Monday, June 2nd, 2014
By Kathy Thompson
State must deposit flooding funds for landowners
Majority of cases involving Grand Lake's West Bank spillway still pending
The Third District Court of Appeals last week ordered the state to deposit money into accounts for landowners to cover flood damage caused by the West Bank spillway.
The ruling doesn't specify if the landowners will immediately receive the money for partial jury settlements or if the deposits will remain in a fund to be distributed at a later date.
More than 50 lawsuits have been filed since 2009 by local landowners who claim the state "took" their property due to increased flooding caused by the spillway on Grand Lake, which was built by the Ohio Department of Natural Resources.
A case filed by Janet and Wayne Doner was closed after a jury in 2013 awarded the family $1.9 million. That award was never appealed by ODNR.
Mercer County Common Pleas Court juries also awarded appropriations in two other cases involving Chad Knapke and the Mark Knapke Trust.
The Mark Knapke Trust last year was awarded $293,000. In March, Mercer County Common Pleas Judge Jeffery Ingraham ordered ODNR to deposit $84,500 with the court as an initial stipend. The state agency paid the deposit by the April deadline but immediately filed an appeal asking for an exemption from paying the "good-faith estimates" into accounts for landowners based on original appraisals.
Ingraham also has ordered a deposit of $162,000 made by ODNR by June 21 on behalf of Chad Knapke, who had been awarded $482,000. That deposit has not yet been completed, court documents show.
Also in 2013, Stanley Ebbing was awarded $765,000, but the case and all others remain pending due to appeals filed by ODNR, which is seeking to present new evidence to juries regarding the actual taking of the land. The state contends the "taking" of the land is less expensive than the High Court or landowners believe it to be.
The cases of Mark Knapke and Stanley Ebbing will be heard before the Third District Court of Appeals on Tuesday, court records show.
Tom Fusonie, an attorney representing the landowners, said he doesn't yet know how or when the deposits will be disbursed. He believes the action required of ODNR by the appeals court is overdue.
"ODNR has been called to account by the Third District Court of Appeals for violating yet another constitutional right of the landowners, this time to deposit money, which ODNR admits is owed for a flowage easement," Fusonie said. "The court of appeals flatly rejected ODNR's claim that it did not have to make the deposits, calling it not only unreasonable but 'absurd.' "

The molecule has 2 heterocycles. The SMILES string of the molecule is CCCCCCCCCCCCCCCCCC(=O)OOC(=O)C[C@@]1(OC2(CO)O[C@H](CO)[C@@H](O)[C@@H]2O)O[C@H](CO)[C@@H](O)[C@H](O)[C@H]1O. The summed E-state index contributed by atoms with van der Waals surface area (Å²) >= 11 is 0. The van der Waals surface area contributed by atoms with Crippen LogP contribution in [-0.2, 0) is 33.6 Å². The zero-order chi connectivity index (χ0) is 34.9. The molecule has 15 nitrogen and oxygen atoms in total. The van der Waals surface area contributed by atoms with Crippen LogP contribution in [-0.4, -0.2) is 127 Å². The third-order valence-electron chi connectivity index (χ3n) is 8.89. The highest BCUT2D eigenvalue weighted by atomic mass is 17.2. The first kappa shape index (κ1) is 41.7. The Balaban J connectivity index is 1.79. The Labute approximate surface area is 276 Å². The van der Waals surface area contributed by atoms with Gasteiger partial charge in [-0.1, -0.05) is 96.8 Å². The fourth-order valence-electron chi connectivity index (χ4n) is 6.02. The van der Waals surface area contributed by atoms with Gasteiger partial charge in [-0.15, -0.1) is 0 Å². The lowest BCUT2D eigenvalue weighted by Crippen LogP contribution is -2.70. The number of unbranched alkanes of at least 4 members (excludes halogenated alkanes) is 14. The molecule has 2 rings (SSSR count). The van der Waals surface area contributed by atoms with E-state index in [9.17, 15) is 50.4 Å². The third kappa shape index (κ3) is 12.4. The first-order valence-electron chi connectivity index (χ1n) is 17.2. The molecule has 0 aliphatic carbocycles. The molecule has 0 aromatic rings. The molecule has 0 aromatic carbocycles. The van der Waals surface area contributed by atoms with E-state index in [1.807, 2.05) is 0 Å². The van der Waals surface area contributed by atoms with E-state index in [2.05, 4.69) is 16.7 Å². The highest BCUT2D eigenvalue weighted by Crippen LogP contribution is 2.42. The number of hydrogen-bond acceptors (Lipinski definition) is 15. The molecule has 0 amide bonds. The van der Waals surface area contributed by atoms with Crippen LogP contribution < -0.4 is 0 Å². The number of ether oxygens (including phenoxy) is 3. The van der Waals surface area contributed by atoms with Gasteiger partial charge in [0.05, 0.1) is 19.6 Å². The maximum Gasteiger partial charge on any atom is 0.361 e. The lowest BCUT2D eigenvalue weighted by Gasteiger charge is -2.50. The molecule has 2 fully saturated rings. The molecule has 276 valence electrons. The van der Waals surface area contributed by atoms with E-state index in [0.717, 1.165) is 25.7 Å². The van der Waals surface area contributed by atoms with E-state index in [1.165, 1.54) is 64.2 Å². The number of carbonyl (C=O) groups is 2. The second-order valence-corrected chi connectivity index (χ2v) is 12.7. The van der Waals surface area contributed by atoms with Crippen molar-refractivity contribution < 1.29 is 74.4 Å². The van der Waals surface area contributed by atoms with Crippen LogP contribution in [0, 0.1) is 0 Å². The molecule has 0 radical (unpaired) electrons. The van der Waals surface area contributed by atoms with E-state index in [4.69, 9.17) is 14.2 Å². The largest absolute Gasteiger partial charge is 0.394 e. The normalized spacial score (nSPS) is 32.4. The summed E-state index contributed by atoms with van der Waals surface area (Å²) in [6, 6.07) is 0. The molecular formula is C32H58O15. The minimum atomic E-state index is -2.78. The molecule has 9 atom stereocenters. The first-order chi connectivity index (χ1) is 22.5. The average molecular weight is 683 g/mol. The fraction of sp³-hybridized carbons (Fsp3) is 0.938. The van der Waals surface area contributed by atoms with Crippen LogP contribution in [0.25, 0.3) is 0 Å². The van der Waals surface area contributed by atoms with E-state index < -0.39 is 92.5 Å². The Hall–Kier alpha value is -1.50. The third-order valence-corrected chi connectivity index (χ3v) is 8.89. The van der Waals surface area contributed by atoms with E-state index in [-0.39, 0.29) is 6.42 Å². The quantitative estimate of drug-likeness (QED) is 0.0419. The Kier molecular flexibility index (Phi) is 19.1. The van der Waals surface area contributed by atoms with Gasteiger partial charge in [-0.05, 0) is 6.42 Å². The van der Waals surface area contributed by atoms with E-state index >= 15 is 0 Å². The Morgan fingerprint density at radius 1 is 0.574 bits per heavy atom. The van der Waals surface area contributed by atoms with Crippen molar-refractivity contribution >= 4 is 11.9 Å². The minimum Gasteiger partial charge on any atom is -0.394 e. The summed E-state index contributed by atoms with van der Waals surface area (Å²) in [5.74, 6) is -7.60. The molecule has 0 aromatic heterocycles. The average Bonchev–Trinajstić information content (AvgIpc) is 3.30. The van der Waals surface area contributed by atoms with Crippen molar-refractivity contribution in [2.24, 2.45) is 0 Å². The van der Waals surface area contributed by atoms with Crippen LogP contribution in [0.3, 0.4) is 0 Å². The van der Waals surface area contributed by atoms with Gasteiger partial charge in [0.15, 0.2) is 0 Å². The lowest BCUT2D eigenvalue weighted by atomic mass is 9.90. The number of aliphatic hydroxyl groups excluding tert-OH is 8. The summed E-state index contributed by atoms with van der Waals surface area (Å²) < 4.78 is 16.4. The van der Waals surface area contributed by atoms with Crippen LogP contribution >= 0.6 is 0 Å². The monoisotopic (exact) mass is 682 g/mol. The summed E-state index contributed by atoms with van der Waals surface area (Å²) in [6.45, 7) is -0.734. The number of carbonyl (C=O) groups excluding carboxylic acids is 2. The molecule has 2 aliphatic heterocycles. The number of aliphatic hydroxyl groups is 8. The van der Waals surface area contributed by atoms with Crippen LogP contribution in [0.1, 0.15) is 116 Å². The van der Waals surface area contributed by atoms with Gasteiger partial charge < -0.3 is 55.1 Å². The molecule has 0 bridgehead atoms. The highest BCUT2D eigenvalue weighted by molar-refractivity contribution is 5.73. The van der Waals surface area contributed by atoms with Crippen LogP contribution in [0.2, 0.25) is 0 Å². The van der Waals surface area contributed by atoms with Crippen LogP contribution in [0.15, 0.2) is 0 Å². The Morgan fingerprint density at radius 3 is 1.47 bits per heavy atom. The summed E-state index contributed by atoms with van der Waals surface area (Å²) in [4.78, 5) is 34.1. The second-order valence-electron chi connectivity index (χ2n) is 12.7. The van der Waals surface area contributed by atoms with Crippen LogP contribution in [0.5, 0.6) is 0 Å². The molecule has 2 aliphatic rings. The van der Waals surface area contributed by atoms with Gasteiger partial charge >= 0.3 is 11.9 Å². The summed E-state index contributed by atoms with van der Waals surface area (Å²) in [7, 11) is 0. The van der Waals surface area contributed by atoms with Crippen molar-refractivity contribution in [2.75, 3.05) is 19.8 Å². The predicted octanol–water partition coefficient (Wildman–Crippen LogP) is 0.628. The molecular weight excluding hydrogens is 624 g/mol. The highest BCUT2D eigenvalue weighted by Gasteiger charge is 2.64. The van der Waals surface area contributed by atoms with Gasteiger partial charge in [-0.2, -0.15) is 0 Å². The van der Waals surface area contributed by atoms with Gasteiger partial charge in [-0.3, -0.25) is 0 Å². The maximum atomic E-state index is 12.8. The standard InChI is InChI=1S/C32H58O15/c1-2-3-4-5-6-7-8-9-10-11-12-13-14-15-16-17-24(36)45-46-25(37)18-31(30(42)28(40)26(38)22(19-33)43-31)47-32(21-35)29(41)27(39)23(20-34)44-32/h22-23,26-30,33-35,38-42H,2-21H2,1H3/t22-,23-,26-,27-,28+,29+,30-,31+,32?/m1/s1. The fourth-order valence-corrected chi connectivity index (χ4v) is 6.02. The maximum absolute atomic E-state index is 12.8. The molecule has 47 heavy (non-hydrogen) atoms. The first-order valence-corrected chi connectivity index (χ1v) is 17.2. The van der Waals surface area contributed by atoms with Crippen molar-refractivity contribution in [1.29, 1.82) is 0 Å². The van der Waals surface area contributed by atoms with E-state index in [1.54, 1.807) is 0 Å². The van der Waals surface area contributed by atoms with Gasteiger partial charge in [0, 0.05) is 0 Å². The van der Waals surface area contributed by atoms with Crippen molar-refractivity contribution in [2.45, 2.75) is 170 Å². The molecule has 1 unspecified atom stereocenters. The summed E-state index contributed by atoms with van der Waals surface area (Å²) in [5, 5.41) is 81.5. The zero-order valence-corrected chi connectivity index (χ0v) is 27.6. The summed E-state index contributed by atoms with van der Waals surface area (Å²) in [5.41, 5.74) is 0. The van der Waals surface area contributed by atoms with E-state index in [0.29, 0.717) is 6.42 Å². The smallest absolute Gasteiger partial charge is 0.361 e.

Mike Williams, an attorney for the state, could not be reached for comment. Bethany McCorkle, a spokeswoman for ODNR, said the state is reviewing the decision to force the payment of deposits.
"We are working to determine the next course of action," she said. "At this time it would be premature to say anything more."
Fusonie said it's time ODNR complies with court orders.
"ODNR must now make the deposits that should have been made when the condemnation cases were filed. Our clients demand that ODNR and the director immediately comply with the order and deposit the amounts due in every appropriation action pending in Mercer County," he said.
The appeals court stated in the recent ruling the state should have paid the landowners prior to the "taking" of their land.
"Therefore, compensation or deposits by ODNR were overdue by the time the state filed the appropriation proceedings, and ODNR had a clear legal duty to make deposits," the appeals court noted.
Last month, ODNR officials appeared before the Ohio Supreme Court after landowners requested the agency be held in contempt for allegedly stalling over paying appropriations. The Supreme Court did not find the state in contempt after the agency assured the High Court it was prepared to move forward quickly with all the cases and claimed it has funds available to make the payments.
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